Environmental Negotiations

 
By Anil Agarwal
Last Updated: Thursday 11 June 2015

In June 1997, the world will complete five years since the Rio Conference - the largest ever gathering of world leaders that was billed as the 'last chance to save the Earth'. Now, the General Assembly of the United Nations, meeting in June five years after, will find that the performance rating of governmental action for a green world is next to zilch. No government has shown any serious commitment to take action on green global issues. The framework convention on climate change is yet to result in binding targets on controlling greenhouse gas emissions. The Convention on Biodiversity (cbd) - established to safeguard the world's threatened biodiversity - has not yet been signed by the us, the world's largest user of biodiversity resources and knowledge. And, Agenda 21 - the global action plan for environment - has gone largely unfunded.

But before we sing a requiem for Rio, it is important to understand what went wrong. Why is it that our leaders were not able to meet the environmental challenge which threatens the survival of the globe? The first reason, clear to anyone who has followed the post-Rio inter-governmental dynamics, is that environmental negotiations have slowly turned into petty business transactions, not the establishment of fair and just global environmental governance systems. While business transactions are built on principles of mutual benefits regardless of their societal costs, governance systems are built on principles of democracy, justice and equality.

This is because when governments meet to negotiate environmental treaties they come mainly to protect their economies from the increased costs of environmental protection rather than to protect the global ecology. Governments have taken over the business of environment after Rio while the civil society, which led governments to take action in Rio, has merely followed the inaction of the governments in the post-Rio days.

The second problem with Rio+5 (as the event five years after Rio is known) has its genesis in Rio itself. The one at Rio was totally a Northern one. Southern governments participated in it as petulant juveniles who were worried about dictates from the industrialised countries. The Earth Summit was, therefore, the outcome of an unwilling partnership.

In the last five years, the track record of achievement is, not surprisingly, poor. The worst performance has been that of Southern nations. Even though the cbd declares biodiversity a national resource and, therefore, leaves regulatory action with governments, Southern governments have neither done much to develop appropriate laws and institutions to protect the biodiversity nor the knowledge that makes biodiversity useful - largely because this knowledge belongs to the poor.

The most pathetic output has been that of the Indian government which has great potential clout to push for change but whose diplomats lack any desire to do anything beyond rhetorical outpourings. The Indian government's position on every green issue has been a 'non position'. In the last five years, the Indian government has not proposed a single idea to protect the world's environment, especially for the poor.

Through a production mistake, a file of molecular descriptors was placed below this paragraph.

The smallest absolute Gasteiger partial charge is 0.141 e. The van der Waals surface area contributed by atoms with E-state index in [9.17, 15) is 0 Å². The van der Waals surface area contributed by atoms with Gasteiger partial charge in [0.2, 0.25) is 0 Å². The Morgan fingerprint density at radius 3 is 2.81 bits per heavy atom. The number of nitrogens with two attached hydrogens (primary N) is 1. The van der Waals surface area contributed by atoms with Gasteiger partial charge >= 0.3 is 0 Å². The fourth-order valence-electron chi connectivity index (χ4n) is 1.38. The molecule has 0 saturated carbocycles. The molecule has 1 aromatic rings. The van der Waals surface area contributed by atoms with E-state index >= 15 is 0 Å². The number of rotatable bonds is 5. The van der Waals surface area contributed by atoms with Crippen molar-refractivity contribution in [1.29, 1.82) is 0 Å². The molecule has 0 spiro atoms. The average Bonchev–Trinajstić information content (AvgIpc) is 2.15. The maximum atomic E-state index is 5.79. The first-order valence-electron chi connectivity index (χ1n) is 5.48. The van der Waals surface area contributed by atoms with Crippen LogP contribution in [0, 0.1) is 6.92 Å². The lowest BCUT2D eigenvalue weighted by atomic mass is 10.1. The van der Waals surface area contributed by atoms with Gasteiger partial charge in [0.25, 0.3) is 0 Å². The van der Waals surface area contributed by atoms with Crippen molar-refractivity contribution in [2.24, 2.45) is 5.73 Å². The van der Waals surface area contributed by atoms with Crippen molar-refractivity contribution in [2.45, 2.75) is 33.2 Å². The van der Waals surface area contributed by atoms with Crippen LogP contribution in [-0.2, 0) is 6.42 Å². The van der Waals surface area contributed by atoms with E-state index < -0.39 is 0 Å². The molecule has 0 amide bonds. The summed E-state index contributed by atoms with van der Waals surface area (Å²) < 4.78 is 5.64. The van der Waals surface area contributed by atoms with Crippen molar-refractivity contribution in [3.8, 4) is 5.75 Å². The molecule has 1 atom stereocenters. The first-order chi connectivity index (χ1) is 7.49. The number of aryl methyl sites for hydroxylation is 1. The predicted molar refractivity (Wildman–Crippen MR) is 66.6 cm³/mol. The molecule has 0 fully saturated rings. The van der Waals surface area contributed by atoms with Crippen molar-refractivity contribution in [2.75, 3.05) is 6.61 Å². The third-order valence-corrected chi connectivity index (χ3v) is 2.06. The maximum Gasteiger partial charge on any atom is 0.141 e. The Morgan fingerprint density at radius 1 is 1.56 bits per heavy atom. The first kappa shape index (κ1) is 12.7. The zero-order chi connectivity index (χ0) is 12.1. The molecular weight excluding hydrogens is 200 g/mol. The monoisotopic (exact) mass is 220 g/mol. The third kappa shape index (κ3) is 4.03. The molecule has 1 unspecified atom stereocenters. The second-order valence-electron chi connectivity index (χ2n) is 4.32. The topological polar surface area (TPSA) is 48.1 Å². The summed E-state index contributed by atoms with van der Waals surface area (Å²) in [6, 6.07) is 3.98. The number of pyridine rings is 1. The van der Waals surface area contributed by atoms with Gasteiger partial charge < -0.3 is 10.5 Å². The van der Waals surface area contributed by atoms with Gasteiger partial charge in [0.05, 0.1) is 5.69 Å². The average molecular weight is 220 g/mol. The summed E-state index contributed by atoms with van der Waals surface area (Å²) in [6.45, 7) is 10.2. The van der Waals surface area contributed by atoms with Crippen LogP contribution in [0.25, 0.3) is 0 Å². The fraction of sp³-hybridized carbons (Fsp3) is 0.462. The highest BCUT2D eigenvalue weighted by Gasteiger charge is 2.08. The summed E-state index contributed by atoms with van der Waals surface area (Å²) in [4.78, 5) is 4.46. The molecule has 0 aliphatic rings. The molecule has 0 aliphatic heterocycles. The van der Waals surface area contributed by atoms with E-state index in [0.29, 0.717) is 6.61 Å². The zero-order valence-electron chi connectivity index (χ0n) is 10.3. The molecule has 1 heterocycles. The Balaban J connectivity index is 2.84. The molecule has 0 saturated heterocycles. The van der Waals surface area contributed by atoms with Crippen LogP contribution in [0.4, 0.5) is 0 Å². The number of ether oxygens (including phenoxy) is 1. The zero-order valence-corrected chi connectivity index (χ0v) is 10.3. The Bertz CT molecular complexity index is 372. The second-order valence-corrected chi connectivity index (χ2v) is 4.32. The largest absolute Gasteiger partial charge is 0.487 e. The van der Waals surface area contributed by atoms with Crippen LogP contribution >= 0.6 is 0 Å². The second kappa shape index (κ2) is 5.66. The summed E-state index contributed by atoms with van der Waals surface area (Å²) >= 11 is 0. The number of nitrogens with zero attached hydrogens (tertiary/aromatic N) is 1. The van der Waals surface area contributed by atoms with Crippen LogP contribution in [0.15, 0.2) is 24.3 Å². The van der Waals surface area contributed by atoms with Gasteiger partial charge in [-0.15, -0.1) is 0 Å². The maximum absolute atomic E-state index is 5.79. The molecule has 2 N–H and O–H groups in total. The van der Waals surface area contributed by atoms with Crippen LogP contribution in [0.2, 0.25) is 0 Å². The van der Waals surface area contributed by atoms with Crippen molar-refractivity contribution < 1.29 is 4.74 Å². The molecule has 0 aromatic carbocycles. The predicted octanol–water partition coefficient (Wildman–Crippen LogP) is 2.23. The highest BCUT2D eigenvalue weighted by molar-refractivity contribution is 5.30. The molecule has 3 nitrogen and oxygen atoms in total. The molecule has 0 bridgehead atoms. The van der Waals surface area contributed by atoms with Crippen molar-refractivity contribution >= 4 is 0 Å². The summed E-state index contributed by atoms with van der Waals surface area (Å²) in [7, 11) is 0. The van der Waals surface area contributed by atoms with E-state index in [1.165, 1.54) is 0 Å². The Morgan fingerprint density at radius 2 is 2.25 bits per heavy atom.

As in Rio, the issue of poverty and environment and creation of sustainable livelihoods remains a non-starter. No pressure has even been put on the Global Environmental Facility (gef) to include this on its agenda. If there is anything that India's environment movement has been able to show in the last two decades, it is that good village-level environmental management - what I would call 'village ecosystem management' - can greatly improve the local economy of the poor. Millions of villagers today live in degraded lands, face uncertain food production, increased vulnerability to natural calamities, male migration, heavy female work burden and a continuing state of poverty.

Combating poverty was an area of work clearly identified in the Agenda 21. But this issue, which affects the developing world and its poor citizens so intensely, remains totally neglected - both by the North and the South. The North had gone to Rio largely with a global agenda and a focus on issues like climate change, biodiversity conservation and sustainable forest management. The interface of poverty and natural resource management received little attention at the conference - the Southern leadership showed no desire to push the concern, and that situation prevails even today. One can only hope that this interface between poverty and environment which has the potential to turn environmental management in the developing world into a real mass movement, will not get neglected again.

The bankrupt Indian negotiating strategy has been simple on all issues put forward by the North: first oppose and then cave in. Individual bureaucrats and diplomats involved in the negotiations only further their own nests searching for lucrative employment in the new green international agencies set up after Rio.

It is the failure of the Southern leadership to develop a coherent vision of a greener and equitous world, that is at the heart of the failure of Rio+5 today. The us and various other Northern nations may be resistant to change. But an even bigger problem is that the Southern leadership has no agenda of its own to push. When the Northern machos propose, the Southern damsels play coy. And, of course, they have nothing to say on their own.

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